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Link Between Obesity and Alzheimer’s Disease

Link Between Obesity and Alzheimer’s Disease

Alzheimer’s disease is the most common form of dementia. It directly affects over 5.3 million Americans, most of whom are 65 years old or older. But the disease and its effects on loved ones affects millions more. The public health concern and financial impact of the disease on the nation are devastating. As most risk factors for Alzheimer’s (age, family history, and presence of certain genes) are not within a person’s control, the prospect of developing Alzheimer’s is daunting. But, there is one potential risk factor that we can control: midlife obesity.

Studies have linked midlife obesity with increased risk of Alzheimer’s disease. In order to understand the link between obesity and Alzheimer’s disease better, researchers at National Institute of Aging (NIA) studied nearly 1,400 cognitively normal participants in the Baltimore Longitudinal Study of Aging. The team assessed obesity at midlife (defined as 50 years old). They performed neurological assessments every 2 years for 14 years, during which time 142 participants developed Alzheimer’s disease.

The researchers found that study participants who were overweight or obese (defined as having a BMI of 25 or higher) at the age of 50 developed Alzheimer’s 6.7 months earlier than those at a healthy weight. In addition, they found that as BMI increased, the risk of earlier onset of Alzheimer’s increased. The researchers also assessed autopsies of 191 deceased participants and found those with a high BMI were more likely to have amyloid proteins in their brain, one of the hallmark findings of Alzheimer’s disease. This finding was seen even in patients without Alzheimer’s disease.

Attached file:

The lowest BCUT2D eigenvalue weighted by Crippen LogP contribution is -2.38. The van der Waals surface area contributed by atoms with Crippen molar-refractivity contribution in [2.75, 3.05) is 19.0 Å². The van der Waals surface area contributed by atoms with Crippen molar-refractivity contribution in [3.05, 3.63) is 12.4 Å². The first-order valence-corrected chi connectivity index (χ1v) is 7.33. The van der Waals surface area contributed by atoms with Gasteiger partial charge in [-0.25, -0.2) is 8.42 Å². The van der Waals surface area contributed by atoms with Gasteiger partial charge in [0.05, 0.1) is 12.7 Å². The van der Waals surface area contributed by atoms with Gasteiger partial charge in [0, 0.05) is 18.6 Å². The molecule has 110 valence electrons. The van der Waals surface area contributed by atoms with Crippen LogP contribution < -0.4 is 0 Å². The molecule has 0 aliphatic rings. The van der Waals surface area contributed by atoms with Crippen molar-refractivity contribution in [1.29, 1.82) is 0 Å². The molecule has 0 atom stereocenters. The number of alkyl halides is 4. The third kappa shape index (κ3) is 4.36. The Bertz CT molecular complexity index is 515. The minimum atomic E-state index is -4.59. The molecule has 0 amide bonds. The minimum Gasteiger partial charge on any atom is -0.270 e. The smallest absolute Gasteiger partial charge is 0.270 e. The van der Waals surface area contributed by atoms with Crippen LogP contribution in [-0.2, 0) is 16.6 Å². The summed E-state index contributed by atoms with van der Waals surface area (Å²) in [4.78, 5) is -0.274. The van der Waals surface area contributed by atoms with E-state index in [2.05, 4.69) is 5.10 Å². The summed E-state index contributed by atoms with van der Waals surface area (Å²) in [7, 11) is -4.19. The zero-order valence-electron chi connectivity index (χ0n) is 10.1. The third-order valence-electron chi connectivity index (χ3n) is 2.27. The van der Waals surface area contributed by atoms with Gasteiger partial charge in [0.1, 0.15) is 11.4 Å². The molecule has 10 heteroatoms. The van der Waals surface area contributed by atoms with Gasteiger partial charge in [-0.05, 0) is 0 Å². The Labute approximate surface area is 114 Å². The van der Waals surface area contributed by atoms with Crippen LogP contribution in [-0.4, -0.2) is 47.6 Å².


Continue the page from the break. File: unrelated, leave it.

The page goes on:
Researchers were unable to find a reason for the buildup of amyloid proteins or for earlier onset of Alzheimer’s with higher BMI, and note that further research is warranted. While researchers may not know the mechanisms, but they believe their findings highlight the importance of maintaining a healthy body weight for reducing the risk of earlier onset Alzheimer’s. They believe that if the trajectory of Alzheimer’s could be altered, the public health impact and financial impact could be reduced. Not to mention, it could potentially improve the lives of those affected by Alzheimer’s disease, both those who suffer from it and those who care for them.


Dr. Shillingford and his staff enjoy sharing medical news and information that are significant to health and wellness, particularly as it relates to overweight and obesity. If you are considering bariatric weight loss surgery, call Dr. Shillingford, M.D., P.A. at (561) 483-8840 to schedule a free consultation at his Boca Raton office to discuss your surgical options. Dr. Shillingford is a board certified general surgeon specializing in gastric sleeve, gastric bypass, and adjustable lap band surgeries. His patients come from all over South Florida, including Palm Beach, Delray Beach, Wellington, Fort Lauderdale, Miami, and Miami Beach and as far north as Orlando and Jacksonville.